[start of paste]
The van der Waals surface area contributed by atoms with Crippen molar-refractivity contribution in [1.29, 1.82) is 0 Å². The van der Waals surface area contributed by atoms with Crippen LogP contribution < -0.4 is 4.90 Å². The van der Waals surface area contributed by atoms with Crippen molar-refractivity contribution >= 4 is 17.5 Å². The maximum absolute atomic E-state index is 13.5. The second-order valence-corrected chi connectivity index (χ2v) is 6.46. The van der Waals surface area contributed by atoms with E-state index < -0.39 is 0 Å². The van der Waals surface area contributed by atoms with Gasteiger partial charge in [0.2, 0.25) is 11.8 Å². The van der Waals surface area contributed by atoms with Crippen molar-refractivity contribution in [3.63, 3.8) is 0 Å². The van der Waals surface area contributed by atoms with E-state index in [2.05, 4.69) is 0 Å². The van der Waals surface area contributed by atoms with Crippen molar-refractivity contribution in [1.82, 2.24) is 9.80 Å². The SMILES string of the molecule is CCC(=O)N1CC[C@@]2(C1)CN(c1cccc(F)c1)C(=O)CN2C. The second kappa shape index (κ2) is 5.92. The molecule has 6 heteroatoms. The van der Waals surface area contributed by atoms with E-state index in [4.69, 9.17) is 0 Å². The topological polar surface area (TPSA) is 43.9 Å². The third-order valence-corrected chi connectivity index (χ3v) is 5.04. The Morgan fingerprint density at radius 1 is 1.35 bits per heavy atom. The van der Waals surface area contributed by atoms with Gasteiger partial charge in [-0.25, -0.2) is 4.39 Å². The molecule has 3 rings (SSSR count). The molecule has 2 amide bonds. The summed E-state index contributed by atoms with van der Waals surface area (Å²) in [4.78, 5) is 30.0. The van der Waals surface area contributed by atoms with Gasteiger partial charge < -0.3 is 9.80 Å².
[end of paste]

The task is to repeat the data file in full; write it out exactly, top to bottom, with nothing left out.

The van der Waals surface area contributed by atoms with Crippen molar-refractivity contribution in [1.29, 1.82) is 0 Å². The van der Waals surface area contributed by atoms with Crippen LogP contribution < -0.4 is 4.90 Å². The van der Waals surface area contributed by atoms with Crippen molar-refractivity contribution >= 4 is 17.5 Å². The maximum absolute atomic E-state index is 13.5. The second-order valence-corrected chi connectivity index (χ2v) is 6.46. The van der Waals surface area contributed by atoms with E-state index < -0.39 is 0 Å². The van der Waals surface area contributed by atoms with Gasteiger partial charge in [0.2, 0.25) is 11.8 Å². The van der Waals surface area contributed by atoms with Crippen molar-refractivity contribution in [3.63, 3.8) is 0 Å². The van der Waals surface area contributed by atoms with E-state index in [2.05, 4.69) is 0 Å². The van der Waals surface area contributed by atoms with Crippen molar-refractivity contribution in [1.82, 2.24) is 9.80 Å². The SMILES string of the molecule is CCC(=O)N1CC[C@@]2(C1)CN(c1cccc(F)c1)C(=O)CN2C. The second kappa shape index (κ2) is 5.92. The molecule has 6 heteroatoms. The van der Waals surface area contributed by atoms with E-state index in [4.69, 9.17) is 0 Å². The topological polar surface area (TPSA) is 43.9 Å². The third-order valence-corrected chi connectivity index (χ3v) is 5.04. The Morgan fingerprint density at radius 1 is 1.35 bits per heavy atom. The van der Waals surface area contributed by atoms with Gasteiger partial charge in [-0.25, -0.2) is 4.39 Å². The molecule has 3 rings (SSSR count). The molecule has 2 amide bonds. The summed E-state index contributed by atoms with van der Waals surface area (Å²) in [4.78, 5) is 30.0. The van der Waals surface area contributed by atoms with Gasteiger partial charge < -0.3 is 9.80 Å².